Cautious Crusade: Franklin D. Roosevelt, American Public Opinion, and the War against Nazi Germany

By Steven Casey | Go to book overview
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3
PLANNING
GERMANY'S DEFEAT
DECEMBER I941 TO NOVEMBER 1943

Apparently our political system would re-
quire major operations this year in Africa.

—General George C. Marshall,
July 14, 1942

Winston Churchill was at Chequers on Sunday, December 7, 1941, relaxing at the prime minister's official retreat with John G. Winant, the American ambassador, and Averell Harriman, the president's envoy. After a somewhat subdued dinner, the three men gathered around the radio set to catch the BBC's nine o'clock news. As the announcer began to recount the first sketchy details of a Japanese attack on Hawaii, everyone in the room was stunned, for it seemed scarcely credible that the Japanese would be foolish enough to launch a direct assault on U.S. territory. Churchill, desperate for additional information, immediately placed a transatlantic call to the White House. "It's quite true," the president soon confirmed. "They have attacked us at Pearl Harbor. We are all in the same boat now." When he put down the phone, Churchill was ecstatic. Confident that American power would prove decisive in the struggle against the Axis, he now deemed victory to be certain. "All the rest," as he later put it, "was merely the proper application of overwhelming force."1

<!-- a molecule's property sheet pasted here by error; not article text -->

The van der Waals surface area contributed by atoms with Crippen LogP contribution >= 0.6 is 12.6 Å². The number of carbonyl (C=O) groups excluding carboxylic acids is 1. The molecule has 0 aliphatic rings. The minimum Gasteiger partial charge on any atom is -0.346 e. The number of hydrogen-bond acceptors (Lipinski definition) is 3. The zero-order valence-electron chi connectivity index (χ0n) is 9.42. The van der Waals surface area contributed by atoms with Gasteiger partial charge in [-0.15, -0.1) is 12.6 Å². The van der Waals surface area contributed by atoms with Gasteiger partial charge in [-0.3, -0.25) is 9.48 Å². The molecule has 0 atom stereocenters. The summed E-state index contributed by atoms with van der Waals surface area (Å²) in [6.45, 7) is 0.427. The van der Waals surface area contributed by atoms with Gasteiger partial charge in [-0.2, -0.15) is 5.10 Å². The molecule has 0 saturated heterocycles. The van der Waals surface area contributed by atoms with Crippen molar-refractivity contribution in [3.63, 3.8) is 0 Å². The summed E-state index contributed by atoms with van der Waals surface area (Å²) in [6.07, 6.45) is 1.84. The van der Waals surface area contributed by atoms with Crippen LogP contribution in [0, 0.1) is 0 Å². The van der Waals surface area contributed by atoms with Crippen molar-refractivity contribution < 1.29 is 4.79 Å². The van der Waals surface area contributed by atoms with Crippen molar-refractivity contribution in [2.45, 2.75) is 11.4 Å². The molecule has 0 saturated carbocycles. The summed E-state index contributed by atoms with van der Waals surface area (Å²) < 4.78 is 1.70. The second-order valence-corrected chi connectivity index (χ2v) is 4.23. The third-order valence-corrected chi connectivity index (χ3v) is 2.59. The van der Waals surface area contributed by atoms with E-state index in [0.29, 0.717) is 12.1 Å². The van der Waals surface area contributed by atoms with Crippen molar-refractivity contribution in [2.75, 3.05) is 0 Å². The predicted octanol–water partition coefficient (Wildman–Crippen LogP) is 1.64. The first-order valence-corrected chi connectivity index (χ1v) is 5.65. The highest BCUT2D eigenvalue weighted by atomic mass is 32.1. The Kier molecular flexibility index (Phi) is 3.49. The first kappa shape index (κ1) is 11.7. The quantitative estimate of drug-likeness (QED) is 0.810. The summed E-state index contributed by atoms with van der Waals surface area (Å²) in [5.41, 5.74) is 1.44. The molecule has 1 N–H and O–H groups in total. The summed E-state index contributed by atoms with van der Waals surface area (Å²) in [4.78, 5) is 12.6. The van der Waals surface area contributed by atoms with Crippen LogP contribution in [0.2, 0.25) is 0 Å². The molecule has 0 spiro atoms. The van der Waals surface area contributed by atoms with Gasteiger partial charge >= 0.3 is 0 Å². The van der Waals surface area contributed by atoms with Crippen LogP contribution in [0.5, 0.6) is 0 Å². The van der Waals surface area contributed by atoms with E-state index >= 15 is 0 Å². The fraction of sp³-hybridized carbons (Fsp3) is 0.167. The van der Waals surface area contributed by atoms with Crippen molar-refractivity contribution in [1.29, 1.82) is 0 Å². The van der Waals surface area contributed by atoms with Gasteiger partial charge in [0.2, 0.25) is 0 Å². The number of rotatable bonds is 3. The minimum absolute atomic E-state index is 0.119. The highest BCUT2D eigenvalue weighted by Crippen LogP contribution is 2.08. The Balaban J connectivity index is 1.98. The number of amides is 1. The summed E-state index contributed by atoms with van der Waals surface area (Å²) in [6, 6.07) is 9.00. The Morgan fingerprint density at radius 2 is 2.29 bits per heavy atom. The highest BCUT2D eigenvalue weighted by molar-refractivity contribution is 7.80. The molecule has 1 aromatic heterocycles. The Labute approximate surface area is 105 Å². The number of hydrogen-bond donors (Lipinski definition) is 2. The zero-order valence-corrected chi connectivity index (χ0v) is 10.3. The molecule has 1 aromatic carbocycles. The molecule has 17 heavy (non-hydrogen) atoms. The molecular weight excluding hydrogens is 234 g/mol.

Yet Churchill's burst of optimism greatly minimized the problems that lay ahead. While there was no doubting that the Allies had far more raw

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